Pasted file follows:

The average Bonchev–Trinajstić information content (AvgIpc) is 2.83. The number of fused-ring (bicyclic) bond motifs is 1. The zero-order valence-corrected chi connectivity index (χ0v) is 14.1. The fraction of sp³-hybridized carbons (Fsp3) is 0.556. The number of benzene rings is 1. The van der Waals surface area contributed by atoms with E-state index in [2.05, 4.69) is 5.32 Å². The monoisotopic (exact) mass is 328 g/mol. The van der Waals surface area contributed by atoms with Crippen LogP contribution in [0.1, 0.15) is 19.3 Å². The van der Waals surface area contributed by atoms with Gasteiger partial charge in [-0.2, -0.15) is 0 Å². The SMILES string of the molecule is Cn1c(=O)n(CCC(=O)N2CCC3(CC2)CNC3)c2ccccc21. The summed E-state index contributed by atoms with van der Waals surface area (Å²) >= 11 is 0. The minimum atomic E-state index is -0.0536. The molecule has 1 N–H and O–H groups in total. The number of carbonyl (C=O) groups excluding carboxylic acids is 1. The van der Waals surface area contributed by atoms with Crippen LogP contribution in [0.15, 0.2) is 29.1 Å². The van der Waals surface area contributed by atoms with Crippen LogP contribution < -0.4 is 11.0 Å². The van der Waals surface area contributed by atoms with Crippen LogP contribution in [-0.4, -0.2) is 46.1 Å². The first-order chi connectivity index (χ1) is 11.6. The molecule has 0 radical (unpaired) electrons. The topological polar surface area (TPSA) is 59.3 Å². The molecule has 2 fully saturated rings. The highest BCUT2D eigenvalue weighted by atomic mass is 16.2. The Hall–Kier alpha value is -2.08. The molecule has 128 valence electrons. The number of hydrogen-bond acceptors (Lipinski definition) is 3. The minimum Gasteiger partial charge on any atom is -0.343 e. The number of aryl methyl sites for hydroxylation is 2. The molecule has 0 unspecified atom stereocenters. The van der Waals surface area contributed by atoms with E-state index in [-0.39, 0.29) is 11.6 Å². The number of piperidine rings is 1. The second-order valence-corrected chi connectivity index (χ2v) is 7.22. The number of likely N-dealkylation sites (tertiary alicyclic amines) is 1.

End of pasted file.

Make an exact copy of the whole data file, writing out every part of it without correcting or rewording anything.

The average Bonchev–Trinajstić information content (AvgIpc) is 2.83. The number of fused-ring (bicyclic) bond motifs is 1. The zero-order valence-corrected chi connectivity index (χ0v) is 14.1. The fraction of sp³-hybridized carbons (Fsp3) is 0.556. The number of benzene rings is 1. The van der Waals surface area contributed by atoms with E-state index in [2.05, 4.69) is 5.32 Å². The monoisotopic (exact) mass is 328 g/mol. The van der Waals surface area contributed by atoms with Crippen LogP contribution in [0.1, 0.15) is 19.3 Å². The van der Waals surface area contributed by atoms with Gasteiger partial charge in [-0.2, -0.15) is 0 Å². The SMILES string of the molecule is Cn1c(=O)n(CCC(=O)N2CCC3(CC2)CNC3)c2ccccc21. The summed E-state index contributed by atoms with van der Waals surface area (Å²) >= 11 is 0. The minimum atomic E-state index is -0.0536. The molecule has 1 N–H and O–H groups in total. The number of carbonyl (C=O) groups excluding carboxylic acids is 1. The van der Waals surface area contributed by atoms with Crippen LogP contribution in [0.15, 0.2) is 29.1 Å². The van der Waals surface area contributed by atoms with Crippen LogP contribution < -0.4 is 11.0 Å². The van der Waals surface area contributed by atoms with Crippen LogP contribution in [-0.4, -0.2) is 46.1 Å². The first-order chi connectivity index (χ1) is 11.6. The molecule has 0 radical (unpaired) electrons. The topological polar surface area (TPSA) is 59.3 Å². The molecule has 2 fully saturated rings. The highest BCUT2D eigenvalue weighted by atomic mass is 16.2. The Hall–Kier alpha value is -2.08. The molecule has 128 valence electrons. The number of hydrogen-bond acceptors (Lipinski definition) is 3. The minimum Gasteiger partial charge on any atom is -0.343 e. The number of aryl methyl sites for hydroxylation is 2. The molecule has 0 unspecified atom stereocenters. The van der Waals surface area contributed by atoms with E-state index in [-0.39, 0.29) is 11.6 Å². The number of piperidine rings is 1. The second-order valence-corrected chi connectivity index (χ2v) is 7.22. The number of likely N-dealkylation sites (tertiary alicyclic amines) is 1.